You can learn a lot about travelers, and what they like and dislike, usually through surveys, observation or other types of studies. Other times, you can learn all you need simply by asking a question on a large forum that has a lot of people on it. That’s exactly what a user named “goneisthelight” did on Reddit not long ago. He asked:
What do you hate most about airline travel?
Here are some of the 200+ responses he got in less than 24 hours…
Continue reading “This Is What People Hate The Most About Air Travel”
Airlines know what seats people will pay the most for. Therefore, they’ve separated the cabin into seat categories and charge a fee according to the demand for each type of seat. The categories vary from something as simple as preferred seats, which aren’t any different from other seats besides being closer to the front of the plane than the back. Some low-cost carriers like Spirit and Frontier will charge extra for all the aisle and window seats, knowing people will pay to avoid being in the dreaded middle seat (although that may change in the future).
The next section airlines will charge more for are the “extra” seats. These are the seats the airlines install with some extra legroom. There are multiple reasons for airlines to have these seats. They’re the ones frequent flyers can choose when buying a ticket so they ensure they can have a comfortable flight. For the rest of the passengers who don’t want to be crammed in shoulder to shoulder, it’s a way to pay for a somewhat more civilized flying experience.
There are two other rows of the plane included with the “extra” section. The exit rows and the bulkhead row(s). I totally get the appeal of an exit row but for the life of me, I can’t understand the appeal of the bulkhead.
Continue reading “I Just Don’t See The Appeal Of Bulkhead Seats”
The FAA just approved a new seat design for planes and I could be wrong, but it looks like it could almost make the middle seat…could it actually be….desirable?
Continue reading “Want To Bet These Plane Seats Will Become More Expensive?”
Airline passengers have been living with the threat of vertical seats since 2003, when Airbus created the first seat that involved standing or perching. The plan for the seats would be for airlines to allow more people onto the plane, and therefore offer those seats at a substantially reduced cost. The idea has come and gone several times in the years since and right now that seems to be on an upswing due to a new design that was introduced last year…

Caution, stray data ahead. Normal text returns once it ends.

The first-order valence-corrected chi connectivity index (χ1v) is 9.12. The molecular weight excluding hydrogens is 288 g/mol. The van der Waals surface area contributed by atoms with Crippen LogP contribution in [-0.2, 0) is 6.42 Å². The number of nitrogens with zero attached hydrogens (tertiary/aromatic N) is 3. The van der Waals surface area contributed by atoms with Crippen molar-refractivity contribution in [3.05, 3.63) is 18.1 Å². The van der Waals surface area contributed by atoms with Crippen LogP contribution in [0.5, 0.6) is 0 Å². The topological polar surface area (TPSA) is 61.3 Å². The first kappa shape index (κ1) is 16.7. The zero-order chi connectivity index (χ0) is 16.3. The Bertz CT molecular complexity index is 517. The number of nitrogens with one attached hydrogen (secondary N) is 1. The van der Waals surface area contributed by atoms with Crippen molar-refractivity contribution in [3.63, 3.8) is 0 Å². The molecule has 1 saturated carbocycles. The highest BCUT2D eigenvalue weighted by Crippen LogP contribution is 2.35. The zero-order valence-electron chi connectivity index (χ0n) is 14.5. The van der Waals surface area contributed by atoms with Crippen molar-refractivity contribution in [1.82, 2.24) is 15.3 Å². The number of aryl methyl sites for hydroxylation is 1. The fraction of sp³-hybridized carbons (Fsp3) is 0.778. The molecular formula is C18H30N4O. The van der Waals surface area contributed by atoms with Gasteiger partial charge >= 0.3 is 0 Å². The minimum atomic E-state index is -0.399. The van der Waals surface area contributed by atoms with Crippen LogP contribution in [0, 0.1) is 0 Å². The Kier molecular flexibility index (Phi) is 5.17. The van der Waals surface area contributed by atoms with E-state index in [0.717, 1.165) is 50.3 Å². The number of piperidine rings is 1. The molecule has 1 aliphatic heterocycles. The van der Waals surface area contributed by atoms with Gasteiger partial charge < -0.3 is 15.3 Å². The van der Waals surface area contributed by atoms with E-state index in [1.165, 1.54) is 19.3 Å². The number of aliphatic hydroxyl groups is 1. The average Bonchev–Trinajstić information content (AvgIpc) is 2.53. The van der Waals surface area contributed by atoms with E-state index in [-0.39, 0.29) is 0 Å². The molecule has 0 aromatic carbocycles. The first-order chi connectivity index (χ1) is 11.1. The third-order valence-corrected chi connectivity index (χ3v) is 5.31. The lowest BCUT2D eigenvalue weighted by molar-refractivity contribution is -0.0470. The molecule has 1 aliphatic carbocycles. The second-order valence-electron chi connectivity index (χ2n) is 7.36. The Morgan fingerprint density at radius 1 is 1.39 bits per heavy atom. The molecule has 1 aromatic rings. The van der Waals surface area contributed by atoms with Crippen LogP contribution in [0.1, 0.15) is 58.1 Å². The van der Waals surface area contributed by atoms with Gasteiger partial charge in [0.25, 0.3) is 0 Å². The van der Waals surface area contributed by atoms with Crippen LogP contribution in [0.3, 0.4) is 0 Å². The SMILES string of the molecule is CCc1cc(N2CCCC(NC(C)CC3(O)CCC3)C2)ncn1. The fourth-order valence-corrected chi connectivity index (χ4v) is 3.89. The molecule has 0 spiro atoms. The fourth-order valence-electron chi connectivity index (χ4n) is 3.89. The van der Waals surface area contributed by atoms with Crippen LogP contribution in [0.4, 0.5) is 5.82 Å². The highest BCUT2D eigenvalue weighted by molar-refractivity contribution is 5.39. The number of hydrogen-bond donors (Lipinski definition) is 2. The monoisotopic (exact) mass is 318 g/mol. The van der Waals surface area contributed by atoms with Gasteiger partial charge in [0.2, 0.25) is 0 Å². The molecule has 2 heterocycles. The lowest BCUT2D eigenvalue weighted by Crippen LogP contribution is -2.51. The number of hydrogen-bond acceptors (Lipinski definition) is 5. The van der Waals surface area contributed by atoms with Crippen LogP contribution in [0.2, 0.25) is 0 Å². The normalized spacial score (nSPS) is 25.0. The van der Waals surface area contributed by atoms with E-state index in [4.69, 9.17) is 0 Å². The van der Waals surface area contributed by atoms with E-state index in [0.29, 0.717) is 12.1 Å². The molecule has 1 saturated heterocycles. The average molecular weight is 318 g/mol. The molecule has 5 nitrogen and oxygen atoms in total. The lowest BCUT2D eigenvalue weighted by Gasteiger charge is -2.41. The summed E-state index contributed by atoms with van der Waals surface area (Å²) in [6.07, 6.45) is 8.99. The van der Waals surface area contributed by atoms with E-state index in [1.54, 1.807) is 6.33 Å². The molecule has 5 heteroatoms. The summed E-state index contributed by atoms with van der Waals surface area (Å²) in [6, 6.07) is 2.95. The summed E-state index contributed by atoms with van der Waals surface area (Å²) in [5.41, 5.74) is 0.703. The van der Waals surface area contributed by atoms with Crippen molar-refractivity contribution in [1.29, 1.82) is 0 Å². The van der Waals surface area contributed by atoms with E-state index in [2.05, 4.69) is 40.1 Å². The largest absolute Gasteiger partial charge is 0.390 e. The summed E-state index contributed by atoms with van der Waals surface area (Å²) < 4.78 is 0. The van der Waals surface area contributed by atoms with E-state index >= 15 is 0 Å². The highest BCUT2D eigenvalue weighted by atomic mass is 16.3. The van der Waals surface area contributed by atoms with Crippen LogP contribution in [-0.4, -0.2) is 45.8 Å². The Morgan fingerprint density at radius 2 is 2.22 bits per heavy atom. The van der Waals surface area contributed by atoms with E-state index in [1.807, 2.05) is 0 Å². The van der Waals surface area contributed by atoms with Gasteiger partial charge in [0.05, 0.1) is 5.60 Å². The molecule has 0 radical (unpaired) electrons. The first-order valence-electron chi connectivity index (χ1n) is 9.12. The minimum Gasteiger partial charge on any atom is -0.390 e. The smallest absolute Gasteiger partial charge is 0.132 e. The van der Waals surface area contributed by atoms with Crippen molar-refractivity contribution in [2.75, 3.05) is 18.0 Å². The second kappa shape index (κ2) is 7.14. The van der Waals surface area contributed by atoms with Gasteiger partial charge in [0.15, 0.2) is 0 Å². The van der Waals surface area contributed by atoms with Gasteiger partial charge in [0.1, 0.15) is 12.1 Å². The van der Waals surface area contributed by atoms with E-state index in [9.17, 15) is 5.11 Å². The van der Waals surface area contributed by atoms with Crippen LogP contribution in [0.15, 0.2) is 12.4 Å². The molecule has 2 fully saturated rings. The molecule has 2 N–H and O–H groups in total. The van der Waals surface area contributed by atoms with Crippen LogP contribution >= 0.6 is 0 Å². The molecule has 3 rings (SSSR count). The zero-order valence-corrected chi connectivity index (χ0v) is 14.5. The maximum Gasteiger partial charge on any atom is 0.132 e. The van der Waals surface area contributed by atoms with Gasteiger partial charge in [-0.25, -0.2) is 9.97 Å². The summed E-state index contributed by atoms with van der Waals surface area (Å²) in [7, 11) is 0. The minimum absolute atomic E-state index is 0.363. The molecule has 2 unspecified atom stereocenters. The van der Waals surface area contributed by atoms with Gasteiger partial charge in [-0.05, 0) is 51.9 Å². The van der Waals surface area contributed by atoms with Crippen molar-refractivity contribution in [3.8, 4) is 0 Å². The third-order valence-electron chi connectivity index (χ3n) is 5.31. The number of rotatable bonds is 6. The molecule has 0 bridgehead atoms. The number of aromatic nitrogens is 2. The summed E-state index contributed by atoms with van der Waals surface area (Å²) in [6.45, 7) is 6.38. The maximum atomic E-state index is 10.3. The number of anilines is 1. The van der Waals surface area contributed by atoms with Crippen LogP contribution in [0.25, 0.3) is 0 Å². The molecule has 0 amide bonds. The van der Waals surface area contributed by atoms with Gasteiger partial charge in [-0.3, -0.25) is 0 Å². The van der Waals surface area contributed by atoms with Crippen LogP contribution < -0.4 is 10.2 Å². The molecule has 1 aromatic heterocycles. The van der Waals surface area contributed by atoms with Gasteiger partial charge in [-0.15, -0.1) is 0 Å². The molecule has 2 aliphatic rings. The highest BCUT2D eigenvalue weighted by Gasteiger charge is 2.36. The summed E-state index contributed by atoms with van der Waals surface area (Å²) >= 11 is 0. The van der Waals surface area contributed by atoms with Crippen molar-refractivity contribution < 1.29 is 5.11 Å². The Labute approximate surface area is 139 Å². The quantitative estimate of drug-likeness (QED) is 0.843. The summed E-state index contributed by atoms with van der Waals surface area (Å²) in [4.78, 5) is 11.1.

Continue reading “Could Stand-Up Seats in Airplanes Actually/Finally Be In Our Near Future?”
Airlines love to tell us the reason they no longer have seatback entertainment is that people prefer to watch their own personal devices instead of the screens provided by the airline. While
that’s a lie that’s a questionable assumption to make, we have to live with the fact that some airlines don’t provide any onboard entertainment and others say they do provide entertainment that you can watch on your own device.
I agree that airlines will never get seatback entertainment right but that doesn’t mean they should stop trying. I’m also sure removing the entertainment screens has nothing to do with the weight and the increased costs involved with having them because we all know that airlines don’t care about trying to save weight on planes however possible. (/sarcasm)
Since you’re on your own, here’s what you need to do before your flight to make sure you can watch the provided entertainment during the flight.
Continue reading “Want To Watch Movies On A Plane? You Need To Have The App”